Tooth matrix proteins are tightly regulated and critical for matrix deposition, mineralization and maturation. Altered expression of these proteins leads to enamel and/or dentin defects. We have made the novel observation that macrophage colony stimulating factor (CSF-1), a factor essential for osteoclast-mediated tooth eruption, is also required for normal tooth matrix formation. In op/op mice, a thymidine insertion in the coding sequence of the CSF-1 gene results in a deficiency of both the soluble (s)and membrane bound (m) forms of CSF-1 that decreases osteoclasts and leads to osteopetrosis and failure of tooth eruption. Analysis ofop/op teeth show a combined enamel and dentin defect characterized by thin, poorly organized enamel and dentin dysplasia that was associated with aberrant expression of tooth matrix proteins. Transgenic op/op mice harboring either the sCSF-1 or mCSF-1 cDNAs under the control of the osteocalcin promoter have also been generated and show distinct tooth phenotypes. Expression of sCSF-1 almost corrected the dental defects in op/op mice, while mCSF-1 partially corrected the enamel defect and resulted in an amelogenesis imperfecta phenotype. The long-term goal of this proposal is to determine the role of CSF-1 in primary tooth formation and the mechanisms that mediate the differential effects of CSF-1 isoforms on tooth matrix formation. Our first hypothesis is that CSF-1 is required for normal tooth matrix protein expression and that CSF-1 deficiency causes aberrant expression of these proteins that leads to specific dental defects during development. To address this issue, the expression profile of tooth matrix proteins, histologic features, mineralization and structural integrity by SEM ofop/op teeth will be compared to that of wt during embryonic and postnatal growth. Analysis of the endogenous developmental pattern of sCSF- 1 and mCSF- 1 expression in wt mice using in situ hybridization will be performed to elucidate the potential role of these isoforms in regulating tooth matrix proteins. Our second hypothesis is that sCSF-1 and mCSF-1 differentially regulate tooth matrix protein expression that, in turn, mediate the distinct biologic effects of these isoforms on tooth matrix formation. For these experiments, the patterns of matrix protein expression, mineralization and structural integrity during development will be analyzed in parallel in op/op mice expressing either sCSF-1 or mCSF-1 and correlated with rescue of the tooth phenotype in these mice. We will also test the hypothesis that adenoviral-mediated gene targeting of sCSF-1 to teeth will ameliorate the dental defects in op/op and, perhaps, rescue the enamel defect in mCSF-l-expressing op/op mice. These studies should increase our understanding of the molecular mechanisms involved in sCSF-1 and mCSF-l-mediated tooth matrix formation and may suggest novel therapeutic strategies designed to restore enamel and dentin tissues in a variety of dental disorders including amelogenesis imperfect a and dentinogenesis imperfecta.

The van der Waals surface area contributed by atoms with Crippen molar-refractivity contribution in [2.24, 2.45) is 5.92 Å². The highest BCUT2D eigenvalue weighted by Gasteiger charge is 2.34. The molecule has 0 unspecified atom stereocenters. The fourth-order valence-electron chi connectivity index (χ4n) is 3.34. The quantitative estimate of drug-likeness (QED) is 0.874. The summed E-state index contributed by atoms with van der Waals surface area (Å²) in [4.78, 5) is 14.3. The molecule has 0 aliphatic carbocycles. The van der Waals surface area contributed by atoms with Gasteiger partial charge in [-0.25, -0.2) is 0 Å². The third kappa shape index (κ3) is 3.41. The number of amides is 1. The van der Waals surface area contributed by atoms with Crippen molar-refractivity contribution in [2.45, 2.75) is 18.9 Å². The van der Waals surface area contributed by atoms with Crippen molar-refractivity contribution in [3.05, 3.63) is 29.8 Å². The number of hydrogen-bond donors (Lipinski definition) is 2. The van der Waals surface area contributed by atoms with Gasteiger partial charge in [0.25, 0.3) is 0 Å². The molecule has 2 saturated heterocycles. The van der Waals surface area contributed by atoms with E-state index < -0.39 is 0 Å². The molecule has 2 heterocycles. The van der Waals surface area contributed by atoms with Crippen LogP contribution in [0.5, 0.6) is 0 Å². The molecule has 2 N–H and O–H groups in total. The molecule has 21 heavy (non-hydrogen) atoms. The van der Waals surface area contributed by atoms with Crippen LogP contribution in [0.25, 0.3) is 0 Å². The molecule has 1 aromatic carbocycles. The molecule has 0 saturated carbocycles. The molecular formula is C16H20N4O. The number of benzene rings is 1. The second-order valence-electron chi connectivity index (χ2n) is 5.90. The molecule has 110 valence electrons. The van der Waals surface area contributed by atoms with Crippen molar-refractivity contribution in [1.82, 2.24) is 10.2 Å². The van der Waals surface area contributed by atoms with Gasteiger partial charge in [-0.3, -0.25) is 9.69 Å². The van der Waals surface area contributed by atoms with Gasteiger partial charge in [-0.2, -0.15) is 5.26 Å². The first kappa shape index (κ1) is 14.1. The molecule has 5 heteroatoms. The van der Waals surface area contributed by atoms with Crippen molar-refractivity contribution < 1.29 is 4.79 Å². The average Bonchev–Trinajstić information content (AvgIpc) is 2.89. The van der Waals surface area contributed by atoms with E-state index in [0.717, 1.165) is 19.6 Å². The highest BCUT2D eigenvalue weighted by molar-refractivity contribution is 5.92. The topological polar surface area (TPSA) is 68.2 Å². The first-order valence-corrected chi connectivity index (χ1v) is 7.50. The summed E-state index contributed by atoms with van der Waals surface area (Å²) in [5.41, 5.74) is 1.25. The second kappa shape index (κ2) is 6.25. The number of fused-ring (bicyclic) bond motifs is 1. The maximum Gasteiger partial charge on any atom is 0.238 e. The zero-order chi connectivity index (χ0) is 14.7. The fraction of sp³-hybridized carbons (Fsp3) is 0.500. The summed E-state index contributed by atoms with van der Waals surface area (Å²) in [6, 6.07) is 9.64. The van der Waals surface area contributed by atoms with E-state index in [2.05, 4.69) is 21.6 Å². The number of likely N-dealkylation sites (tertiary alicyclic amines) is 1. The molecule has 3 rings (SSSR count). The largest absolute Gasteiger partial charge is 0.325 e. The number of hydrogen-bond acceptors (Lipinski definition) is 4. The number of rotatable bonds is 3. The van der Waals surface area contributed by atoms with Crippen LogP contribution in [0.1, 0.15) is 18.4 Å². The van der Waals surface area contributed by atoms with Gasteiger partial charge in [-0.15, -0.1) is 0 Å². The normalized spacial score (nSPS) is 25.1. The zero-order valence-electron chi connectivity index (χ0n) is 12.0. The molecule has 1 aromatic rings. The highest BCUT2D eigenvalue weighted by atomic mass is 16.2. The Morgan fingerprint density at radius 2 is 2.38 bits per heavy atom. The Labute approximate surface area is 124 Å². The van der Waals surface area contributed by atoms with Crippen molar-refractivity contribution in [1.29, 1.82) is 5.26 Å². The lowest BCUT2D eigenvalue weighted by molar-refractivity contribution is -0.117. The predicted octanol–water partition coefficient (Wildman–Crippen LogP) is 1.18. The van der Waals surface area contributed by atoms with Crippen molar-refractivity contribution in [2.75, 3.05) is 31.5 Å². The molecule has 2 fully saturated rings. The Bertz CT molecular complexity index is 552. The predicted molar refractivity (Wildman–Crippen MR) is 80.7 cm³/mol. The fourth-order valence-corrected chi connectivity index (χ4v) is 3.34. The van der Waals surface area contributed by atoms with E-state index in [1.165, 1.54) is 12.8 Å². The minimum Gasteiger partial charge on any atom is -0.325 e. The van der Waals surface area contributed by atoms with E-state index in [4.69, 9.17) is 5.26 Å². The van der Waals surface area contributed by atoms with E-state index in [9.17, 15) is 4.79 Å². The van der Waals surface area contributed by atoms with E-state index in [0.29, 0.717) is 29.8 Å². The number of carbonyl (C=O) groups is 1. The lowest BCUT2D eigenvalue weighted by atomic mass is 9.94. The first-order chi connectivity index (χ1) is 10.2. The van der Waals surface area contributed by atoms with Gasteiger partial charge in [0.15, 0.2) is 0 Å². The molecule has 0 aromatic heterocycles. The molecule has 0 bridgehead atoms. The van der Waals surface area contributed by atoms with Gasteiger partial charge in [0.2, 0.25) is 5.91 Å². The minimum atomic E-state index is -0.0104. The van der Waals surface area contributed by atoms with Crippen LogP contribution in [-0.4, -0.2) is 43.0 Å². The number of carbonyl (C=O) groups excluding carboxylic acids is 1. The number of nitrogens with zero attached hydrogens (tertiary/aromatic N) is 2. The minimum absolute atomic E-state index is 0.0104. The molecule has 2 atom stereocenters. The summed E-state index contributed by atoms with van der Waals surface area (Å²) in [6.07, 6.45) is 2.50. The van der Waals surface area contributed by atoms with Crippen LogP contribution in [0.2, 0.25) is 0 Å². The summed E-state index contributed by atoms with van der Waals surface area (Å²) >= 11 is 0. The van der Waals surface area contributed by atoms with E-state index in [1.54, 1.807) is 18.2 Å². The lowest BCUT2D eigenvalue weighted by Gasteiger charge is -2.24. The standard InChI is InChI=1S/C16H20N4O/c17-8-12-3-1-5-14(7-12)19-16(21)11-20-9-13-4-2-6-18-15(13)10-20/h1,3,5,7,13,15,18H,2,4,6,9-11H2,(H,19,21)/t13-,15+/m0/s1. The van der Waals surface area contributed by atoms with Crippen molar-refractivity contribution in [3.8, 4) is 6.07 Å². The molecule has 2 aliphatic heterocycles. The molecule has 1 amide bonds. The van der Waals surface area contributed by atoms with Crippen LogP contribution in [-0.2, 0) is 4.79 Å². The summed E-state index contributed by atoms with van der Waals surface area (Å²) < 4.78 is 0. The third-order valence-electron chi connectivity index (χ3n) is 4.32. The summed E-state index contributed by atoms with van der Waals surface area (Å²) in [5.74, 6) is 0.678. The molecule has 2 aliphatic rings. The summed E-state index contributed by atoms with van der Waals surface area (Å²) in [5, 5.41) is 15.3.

National Institute of Health (NIH)
National Institute of Dental & Craniofacial Research (NIDCR)
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Oral, Dental and Craniofacial Sciences Study Section (ODCS)
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Shum, Lillian
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University of Texas Health Science Center San Antonio
Internal Medicine/Medicine
Schools of Medicine
San Antonio
United States
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